You may read the above list and relate to some of these, but that doesn’t necessarily mean you have ARFID. The most recent version of the Diagnostic and Statistical Manual of Mental Disorders (DSM-V), specifies that ARFID is an eating or feeding disturbance manifested by persistently failing to meet necessary nutritional needs, along with at least one of the following problems:

  1. Significant weight loss (or not achieving expected weight gain in children).
  2. Significant nutritional deficiency.
  3. Dependence on nutritional supplements or assisted feeding (e.g. tube feeding).
  4. Marked interference with psychosocial functioning.

The DSM-V also specifies that the eating disturbance must be for reasons other that lack of available food or as a result of cultural or religious practices, such as fasting.

Risk Factors for ARFID 

We are still lacking in robust research into risk factors for ARFID, but we do know that there is a higher incidence of ARFID in people who are autistic, and that there is a high comorbidity of ARFID and anxiety, particularly in children.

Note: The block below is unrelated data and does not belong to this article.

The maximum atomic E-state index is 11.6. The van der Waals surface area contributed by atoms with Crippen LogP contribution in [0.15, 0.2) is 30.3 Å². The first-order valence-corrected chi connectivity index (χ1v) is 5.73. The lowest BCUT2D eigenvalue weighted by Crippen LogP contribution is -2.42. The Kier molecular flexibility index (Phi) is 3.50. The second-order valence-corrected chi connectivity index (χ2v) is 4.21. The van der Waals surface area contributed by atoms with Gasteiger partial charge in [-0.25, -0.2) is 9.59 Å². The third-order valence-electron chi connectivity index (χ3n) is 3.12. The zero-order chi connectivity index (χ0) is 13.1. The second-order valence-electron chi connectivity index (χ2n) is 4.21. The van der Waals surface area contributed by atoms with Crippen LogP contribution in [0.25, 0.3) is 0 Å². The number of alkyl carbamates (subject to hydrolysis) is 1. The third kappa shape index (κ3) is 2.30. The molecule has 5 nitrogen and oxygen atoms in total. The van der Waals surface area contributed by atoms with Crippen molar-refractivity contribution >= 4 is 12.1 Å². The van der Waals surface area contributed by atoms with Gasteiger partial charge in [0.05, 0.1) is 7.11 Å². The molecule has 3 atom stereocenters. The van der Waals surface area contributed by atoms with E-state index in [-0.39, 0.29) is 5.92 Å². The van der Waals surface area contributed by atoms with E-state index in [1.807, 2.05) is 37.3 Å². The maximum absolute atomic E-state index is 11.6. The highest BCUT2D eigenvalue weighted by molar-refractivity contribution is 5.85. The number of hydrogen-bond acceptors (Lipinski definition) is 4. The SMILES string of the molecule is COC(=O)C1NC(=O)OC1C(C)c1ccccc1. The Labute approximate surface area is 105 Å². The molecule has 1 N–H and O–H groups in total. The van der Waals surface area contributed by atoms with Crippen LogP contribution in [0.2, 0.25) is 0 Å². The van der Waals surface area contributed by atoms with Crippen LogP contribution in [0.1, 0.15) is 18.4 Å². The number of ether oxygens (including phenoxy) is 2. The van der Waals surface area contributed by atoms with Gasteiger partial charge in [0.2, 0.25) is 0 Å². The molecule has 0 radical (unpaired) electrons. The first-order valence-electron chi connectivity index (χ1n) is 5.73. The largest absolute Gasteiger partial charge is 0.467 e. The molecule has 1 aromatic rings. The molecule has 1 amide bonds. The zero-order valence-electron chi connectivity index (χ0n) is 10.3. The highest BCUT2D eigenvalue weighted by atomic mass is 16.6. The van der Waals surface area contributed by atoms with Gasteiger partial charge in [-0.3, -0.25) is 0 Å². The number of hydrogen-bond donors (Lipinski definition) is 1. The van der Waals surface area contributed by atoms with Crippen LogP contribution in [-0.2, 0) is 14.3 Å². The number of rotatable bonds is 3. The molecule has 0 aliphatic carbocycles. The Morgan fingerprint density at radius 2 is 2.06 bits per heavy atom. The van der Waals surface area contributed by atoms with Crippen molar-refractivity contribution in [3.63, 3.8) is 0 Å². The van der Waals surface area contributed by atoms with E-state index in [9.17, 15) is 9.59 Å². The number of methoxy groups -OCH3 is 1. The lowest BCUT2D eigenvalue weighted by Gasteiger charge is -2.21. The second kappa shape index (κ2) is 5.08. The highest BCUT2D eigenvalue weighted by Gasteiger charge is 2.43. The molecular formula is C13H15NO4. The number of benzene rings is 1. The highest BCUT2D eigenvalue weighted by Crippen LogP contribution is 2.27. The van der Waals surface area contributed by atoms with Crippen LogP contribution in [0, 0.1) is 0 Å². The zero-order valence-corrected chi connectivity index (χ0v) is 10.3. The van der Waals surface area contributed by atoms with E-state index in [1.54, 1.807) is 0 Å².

How does ARFID differ from other eating disorders? 

The main difference between ARFID and eating disorders such as anorexia and bulimia is that the reasons for avoiding or restricting food is not attached to concerns about weight gain or body image. It is therefore not possible to have a diagnosis of ARFID at the same time as having a diagnosis of anorexia or bulimia. It is possible to have them at separate times, however.

ARFID and Anxiety

We know that 50% of mental health problems emerge before adolescence so spotting the early warning signs for mental health difficulties in children is key. It is not uncommon to experience more than one mental health problem at a time, such an anxiety and depression. With ARFID, research suggests that many children with ARFID also have an anxiety disorder and are at high risk for other mental health difficulties.

ARFID and Autism 

Some autistic people experience sensory overload and may avoid or restrict food to manage this. Autistic people may also have a tendency for repetitive behaviours and sticking strictly to routine. With eating, this may involve eating the same food repeatedly. Changes in these patterns or exposure to disliked sensory stimuli can be very distressing. It is estimated that up to one third of people with ARFID are also autistic.